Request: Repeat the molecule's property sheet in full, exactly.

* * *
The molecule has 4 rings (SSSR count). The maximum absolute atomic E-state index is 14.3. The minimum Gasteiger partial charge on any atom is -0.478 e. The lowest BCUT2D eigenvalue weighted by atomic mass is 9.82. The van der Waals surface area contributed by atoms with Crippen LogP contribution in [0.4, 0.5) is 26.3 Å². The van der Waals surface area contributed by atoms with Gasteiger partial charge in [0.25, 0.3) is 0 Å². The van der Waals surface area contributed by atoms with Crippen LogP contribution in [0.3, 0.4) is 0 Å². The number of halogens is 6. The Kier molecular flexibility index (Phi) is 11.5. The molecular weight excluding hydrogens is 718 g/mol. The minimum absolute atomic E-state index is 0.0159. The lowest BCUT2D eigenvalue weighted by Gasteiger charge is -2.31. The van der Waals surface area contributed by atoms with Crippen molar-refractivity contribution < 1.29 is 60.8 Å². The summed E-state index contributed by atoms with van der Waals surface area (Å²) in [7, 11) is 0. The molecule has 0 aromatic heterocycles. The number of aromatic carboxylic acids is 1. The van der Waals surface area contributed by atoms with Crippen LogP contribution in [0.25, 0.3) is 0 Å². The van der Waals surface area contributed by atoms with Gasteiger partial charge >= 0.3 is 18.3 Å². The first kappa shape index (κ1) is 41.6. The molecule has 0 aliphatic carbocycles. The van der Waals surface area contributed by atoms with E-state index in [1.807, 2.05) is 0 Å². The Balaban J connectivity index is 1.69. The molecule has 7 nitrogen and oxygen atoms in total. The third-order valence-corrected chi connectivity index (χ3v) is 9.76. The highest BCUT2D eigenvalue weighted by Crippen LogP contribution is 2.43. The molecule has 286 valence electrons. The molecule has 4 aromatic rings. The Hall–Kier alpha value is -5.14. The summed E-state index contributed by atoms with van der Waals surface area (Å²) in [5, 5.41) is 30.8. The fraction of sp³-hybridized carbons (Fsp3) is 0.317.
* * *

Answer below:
The molecule has 4 rings (SSSR count). The maximum absolute atomic E-state index is 14.3. The minimum Gasteiger partial charge on any atom is -0.478 e. The lowest BCUT2D eigenvalue weighted by atomic mass is 9.82. The van der Waals surface area contributed by atoms with Crippen LogP contribution in [0.4, 0.5) is 26.3 Å². The van der Waals surface area contributed by atoms with Gasteiger partial charge in [0.25, 0.3) is 0 Å². The van der Waals surface area contributed by atoms with Crippen LogP contribution in [0.3, 0.4) is 0 Å². The number of halogens is 6. The Kier molecular flexibility index (Phi) is 11.5. The molecular weight excluding hydrogens is 718 g/mol. The minimum absolute atomic E-state index is 0.0159. The lowest BCUT2D eigenvalue weighted by Gasteiger charge is -2.31. The van der Waals surface area contributed by atoms with Crippen molar-refractivity contribution < 1.29 is 60.8 Å². The summed E-state index contributed by atoms with van der Waals surface area (Å²) in [7, 11) is 0. The molecule has 0 aromatic heterocycles. The number of aromatic carboxylic acids is 1. The van der Waals surface area contributed by atoms with Crippen LogP contribution in [0.25, 0.3) is 0 Å². The van der Waals surface area contributed by atoms with Gasteiger partial charge >= 0.3 is 18.3 Å². The first kappa shape index (κ1) is 41.6. The molecule has 0 aliphatic carbocycles. The van der Waals surface area contributed by atoms with E-state index in [1.807, 2.05) is 0 Å². The Balaban J connectivity index is 1.69. The molecule has 7 nitrogen and oxygen atoms in total. The third-order valence-corrected chi connectivity index (χ3v) is 9.76. The highest BCUT2D eigenvalue weighted by Crippen LogP contribution is 2.43. The molecule has 286 valence electrons. The molecule has 4 aromatic rings. The Hall–Kier alpha value is -5.14. The summed E-state index contributed by atoms with van der Waals surface area (Å²) in [5, 5.41) is 30.8. The fraction of sp³-hybridized carbons (Fsp3) is 0.317.